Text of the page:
Geared, Levered, Piston Broke

We recently spent a couple of weeks on the road in Europe and the Americas hawking around a presentation entitled "Something Wicked This Way Comes." 1We mentioned some time back that we had been seeing increasing interest in the region from chunky-sized funds who have decided that they want to trade Asia since it has been becoming harder and harder to make money from their traditional strategies. And this broadening of interest in the region was also reflected in the number of non-Asia specialists who attended our various meetings along with their dedicated colleagues.

Even within institutions it is telling to witness the divergence of opinions between the old hands and the neophytes. While even for misery-guts such as ourselves there are good structural reasons to be upbeat about the region over the medium term - see our piece from last week entitled "Property Perfect" as one good example - many of us who have witnessed Asia's depressing global cyclical correlations and lack of investor protections are wary about getting too carried away that this time is different. However, the cross-over money seems to view things differently. In a world where making money in convertible arbitrage or US relative value is becoming harder and harder, when the fresh MBA analyst discovers Asian stocks are cheap from his global screens, his bosses seem more than ready to take a punt.

Perhaps we are just too long in the tooth and so deeply scarred and cynical that we cannot recognise that things have structurally changed for the better. If so, we will likely be out of business in a couple of years' time and looking to retrain as a plumber. Nevertheless, if we are even half right about some of the dangers out there then some of this cross-over money will head for the hills just as fast as it is coming in now. And it will be the North Asian cyclical markets, especially our bête noir Korea, that will be most exposed. For while we continue to extol the virtues of looking further south, liquidity constraints mean that the multi-billion dollar funds that are starting to play cannot trade these smaller markets.

Returning to the subject of leverage, the global financial system, to us at least, seems somewhat akin to LTCM writ large. Falling rates of return and exceptionally low volatility have encouraged and/or compelled investors to gear up their balance sheets in order to maintain headline performance. Disentangling accurately the aggregate numbers and individual exposures is an almost impossible task but the macro data, which has notable gaps and exclusions, continue to paint a picture of rising and rising risk profiles. A selection of indicators illustrates the point:

  • US financial sector debt has now topped 100% of GDP or US$12 trillion. Non-financial debt is an additional 200% of GDP despite corporate de-leveraging. Such levels of debt have virtually no historical precedence save at the end of extended periods of warfare.2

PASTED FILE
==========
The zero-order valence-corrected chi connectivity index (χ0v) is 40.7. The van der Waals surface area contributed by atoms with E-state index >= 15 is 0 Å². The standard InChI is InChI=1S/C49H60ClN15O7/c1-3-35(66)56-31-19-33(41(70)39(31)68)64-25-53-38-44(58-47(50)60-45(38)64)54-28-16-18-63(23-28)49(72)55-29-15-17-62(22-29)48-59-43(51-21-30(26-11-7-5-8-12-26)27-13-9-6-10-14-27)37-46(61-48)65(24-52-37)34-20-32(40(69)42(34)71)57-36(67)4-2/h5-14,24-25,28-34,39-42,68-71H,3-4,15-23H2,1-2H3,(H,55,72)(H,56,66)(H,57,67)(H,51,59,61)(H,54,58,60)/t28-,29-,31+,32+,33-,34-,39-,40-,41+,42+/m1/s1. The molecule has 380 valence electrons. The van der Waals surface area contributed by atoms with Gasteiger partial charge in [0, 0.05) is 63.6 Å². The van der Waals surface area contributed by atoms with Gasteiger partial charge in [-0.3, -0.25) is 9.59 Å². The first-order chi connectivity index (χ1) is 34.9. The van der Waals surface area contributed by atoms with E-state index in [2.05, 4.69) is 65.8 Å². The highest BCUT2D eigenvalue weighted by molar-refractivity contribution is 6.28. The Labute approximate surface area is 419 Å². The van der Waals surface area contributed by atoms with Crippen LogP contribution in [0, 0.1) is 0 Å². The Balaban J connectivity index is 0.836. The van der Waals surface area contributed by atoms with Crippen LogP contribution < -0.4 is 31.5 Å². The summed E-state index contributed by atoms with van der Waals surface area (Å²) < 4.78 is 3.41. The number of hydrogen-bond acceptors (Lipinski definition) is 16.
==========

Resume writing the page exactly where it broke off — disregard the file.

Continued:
• The BIS in its latest quarterly review focuses on hedge fund activity in Caribbean offshore centres and notes that loans to Cayman Islands non-bank entities reached US$436 billion at the end of Q3 2004. 3This loan stock has doubled since the end of 1999 and is now third in the world in size behind only claims on US and UK non-banks. Note that the BIS data does not cover other important offshore hedge fund centres such as the BVI.4

  • Aside from loans extended to hedge funds by the likes of prime brokers and investment banks, many fund-of-fund strategies have also geared up. Moreover, banks are offering individual clients loans to buy funds or fund-of-funds. In essence, the levered bets are pyramided up into what are often already crowded strategies.

  • Investment banks increasingly resemble hedge funds since as returns from other business areas have fallen they have been encouraging their own traders to take greater risks with the firms' own capital. VARs have been on the rise for a number of years now.

  • According to the US Office of the Comptroller of the Currency, the notional outstanding value of OTC derivative contracts stands at US$85 trillion while these markets turn over US$1.2 trillion per day according to the BIS.

  • While notional figures overstate exposures at risk and large potions of the market exist for genuine hedging purposes, a fair chunk also represents outright speculative positions. While the securitisation of risk via products such as credit derivatives - now a US$10 trillion market of which over half resides with non-banks - has obvious benefits for those who can reduce their exposure concentrations, it cannot eliminate risk for the market in aggregate.
Many of you will doubtless yawn and say that this is nothing new. Indeed it is not and the perma-bears have been fretting about the damage potential of a major spike in volatility for so long so as to have little credibility left. However, this does not mean it will never happen and it certainly does not mean that the prudent investor should just close his eyes and be maximum exposed. For as and when volatility does spike, for whatever reason, we believe that concentration of positions and the fact that so many funds have their fingers on the exit trigger should problems arise, could cause major price gapping since there will be few people there to take the other side of the trade. Counterparty and delivery risks are also likely to be understated in our opinion.